Reclaimed Piano Keys…
Reclaiming piano keys have been a great way to utilize a resource that would otherwise curl away on abandoned pianos or get put into the trash after being replaced. They are often chipped, discolored and are otherwise useless for their intended purpose. Sadly, they are from elephants and though long-since dead, are unsellable in today’s market or will be soon.
Piano key ivory is thin, usually 1mm thick but made great bookmarks or when glued to the outside of a box or zippo lighter made a great miniature canvas for the modern scrimshander.
So far, we have only tried one supplier of alternative ivory keytops and frankly we are not impressed. While the material looks alot like ivory keytops, they fall short for our use.
The piano keytops we purchased online probably work very well for replacement keytops and would blend in quite well with little effort, so realize it’s not a slight on their intended purpose, but for scrimshaw, they are soft – too soft for anyone who wishes to create a treasure to sell or give as a gift. That being said, they are very inexpensive and would work great for beginners or the young if you were to create a class project that students or day campers could try their hands at and would give them a treasure of their own design.
My set of keys have been used by my industrious daughter to create a bagful of her own scrimshaw, and she has had a great time working with it. She also found my other material including some very nice mammoth ivory which now has her beginning scrimshaw art carefully tucked away, since she created them and presented them to me for my birthday. Can’t get angry for that, it was a thoughtful idea, and I wouldn’t sand them down if they were the last pieces of mammoth ivory on earth.
If you need piano key replacements or an inexpensive miniature alternative ivory “canvas” for busy industrious hands you can pick them up here: http://www.ebay.com/itm/Piano-Keytops-Simulated-Ivory-for-replacing-key-top-/110428048307
Ivory Ban News
iKnifeCollector has introduced two bills to protect knife collectors from the ivory ban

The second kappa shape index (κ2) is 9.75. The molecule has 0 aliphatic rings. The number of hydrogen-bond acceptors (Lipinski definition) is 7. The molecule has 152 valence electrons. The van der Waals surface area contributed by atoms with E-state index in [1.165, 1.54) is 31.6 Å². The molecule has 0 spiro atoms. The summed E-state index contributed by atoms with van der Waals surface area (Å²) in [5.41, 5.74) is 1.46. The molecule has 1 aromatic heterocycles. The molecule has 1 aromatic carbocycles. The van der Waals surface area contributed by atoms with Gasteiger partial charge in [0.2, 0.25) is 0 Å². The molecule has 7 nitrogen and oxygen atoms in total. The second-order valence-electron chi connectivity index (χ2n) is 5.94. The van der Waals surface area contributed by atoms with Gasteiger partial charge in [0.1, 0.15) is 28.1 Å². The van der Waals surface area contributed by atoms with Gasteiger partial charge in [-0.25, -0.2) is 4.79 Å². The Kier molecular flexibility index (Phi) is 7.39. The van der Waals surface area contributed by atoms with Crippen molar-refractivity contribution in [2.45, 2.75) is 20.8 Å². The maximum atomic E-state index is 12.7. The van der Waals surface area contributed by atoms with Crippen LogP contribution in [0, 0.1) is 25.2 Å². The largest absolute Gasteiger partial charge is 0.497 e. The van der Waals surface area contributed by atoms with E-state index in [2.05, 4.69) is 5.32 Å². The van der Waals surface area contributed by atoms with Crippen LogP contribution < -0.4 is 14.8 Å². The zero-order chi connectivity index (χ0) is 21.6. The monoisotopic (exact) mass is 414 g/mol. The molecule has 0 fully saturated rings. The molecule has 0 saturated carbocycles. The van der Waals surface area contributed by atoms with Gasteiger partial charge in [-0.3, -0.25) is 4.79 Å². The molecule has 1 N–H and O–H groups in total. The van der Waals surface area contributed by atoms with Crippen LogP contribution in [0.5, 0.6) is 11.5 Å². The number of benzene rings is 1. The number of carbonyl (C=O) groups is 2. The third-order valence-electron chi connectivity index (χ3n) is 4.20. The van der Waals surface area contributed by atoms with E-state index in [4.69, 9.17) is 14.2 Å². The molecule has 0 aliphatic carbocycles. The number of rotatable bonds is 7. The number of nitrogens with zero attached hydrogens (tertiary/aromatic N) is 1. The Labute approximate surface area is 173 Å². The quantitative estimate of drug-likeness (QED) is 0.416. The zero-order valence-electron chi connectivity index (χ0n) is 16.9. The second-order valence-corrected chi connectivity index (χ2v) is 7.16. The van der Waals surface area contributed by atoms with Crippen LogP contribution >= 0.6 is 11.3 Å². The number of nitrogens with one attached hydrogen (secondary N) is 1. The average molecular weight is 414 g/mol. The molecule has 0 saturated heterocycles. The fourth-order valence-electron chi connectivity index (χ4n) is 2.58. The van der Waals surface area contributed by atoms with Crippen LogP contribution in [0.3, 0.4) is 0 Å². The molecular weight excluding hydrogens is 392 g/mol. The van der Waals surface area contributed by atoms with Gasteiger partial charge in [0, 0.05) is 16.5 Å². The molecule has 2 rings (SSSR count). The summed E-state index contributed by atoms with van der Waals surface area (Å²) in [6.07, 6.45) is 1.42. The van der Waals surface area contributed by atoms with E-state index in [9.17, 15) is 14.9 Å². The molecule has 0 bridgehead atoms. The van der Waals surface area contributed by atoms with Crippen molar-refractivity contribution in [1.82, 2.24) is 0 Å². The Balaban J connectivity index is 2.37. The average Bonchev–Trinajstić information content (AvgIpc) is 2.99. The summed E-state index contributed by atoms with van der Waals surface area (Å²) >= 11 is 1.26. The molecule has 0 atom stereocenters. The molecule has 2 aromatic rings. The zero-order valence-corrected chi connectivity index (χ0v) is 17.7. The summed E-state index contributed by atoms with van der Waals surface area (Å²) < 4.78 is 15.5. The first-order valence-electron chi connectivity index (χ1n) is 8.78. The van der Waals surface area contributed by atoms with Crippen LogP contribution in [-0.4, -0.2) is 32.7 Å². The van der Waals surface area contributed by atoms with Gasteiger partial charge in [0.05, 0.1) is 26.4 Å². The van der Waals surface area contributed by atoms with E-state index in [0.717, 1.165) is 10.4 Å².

Legislation to stop the U.S. Fish and Wildlife Service from seriously harming millions of Americans by unnecessarily banning interstate commerce of decades-old legal ivory and products containing legal ivory, such as ivory handled and ivory decorated knives, was introduced in both the House and the Senate. Representatives Steve Daines (MT) and Jeff Miller (FL) sponsored H.R. 5052, and Senator Lamar Alexander (TN) sponsored S. 2587. These bills complement a House appropriations bill passed out of sub-committee on July 9th that would defund Fish and Wildlife Service’ enforcement of its irrational new ivory policy that needlessly punishes innocent Americans, while allowing the Administration to protect African elephants and other wildlife from poaching.
Please CALL or EMAIL your Representative and Senators TODAY and ask them to Co-Sponsor H.R. 5052 and S. 2587.
Find your Representative: http://www.house.gov/representatives/find/
Find your Senators: http://www.senate.gov/general/contac…nators_cfm.cfm
We’re on vacation for a week, may bring some tools and pieces to pass the time. I’ve been working on a couple of cougars, one on “Alternative Ivory” and one on Tagua nut, So far, they’re shaping up nicely, though a snack on a chewy granola type bar has cracked one of my ivories and will be going to get the rest of it extracted later today…
Coming up soon: Casein Revisited: we’ll be reviewing casein made in 3mm sheet form from England (it’s on a tall ship making its way across the “pond” as I write), more ivory alternatives and then we’ll be starting to focus on techniques in the newsletter. Any suggestions, any frustrations you may be experiencing either starting or finishing a piece of scrimshaw? Write to “firstname.lastname@example.org” and we’ll be glad to help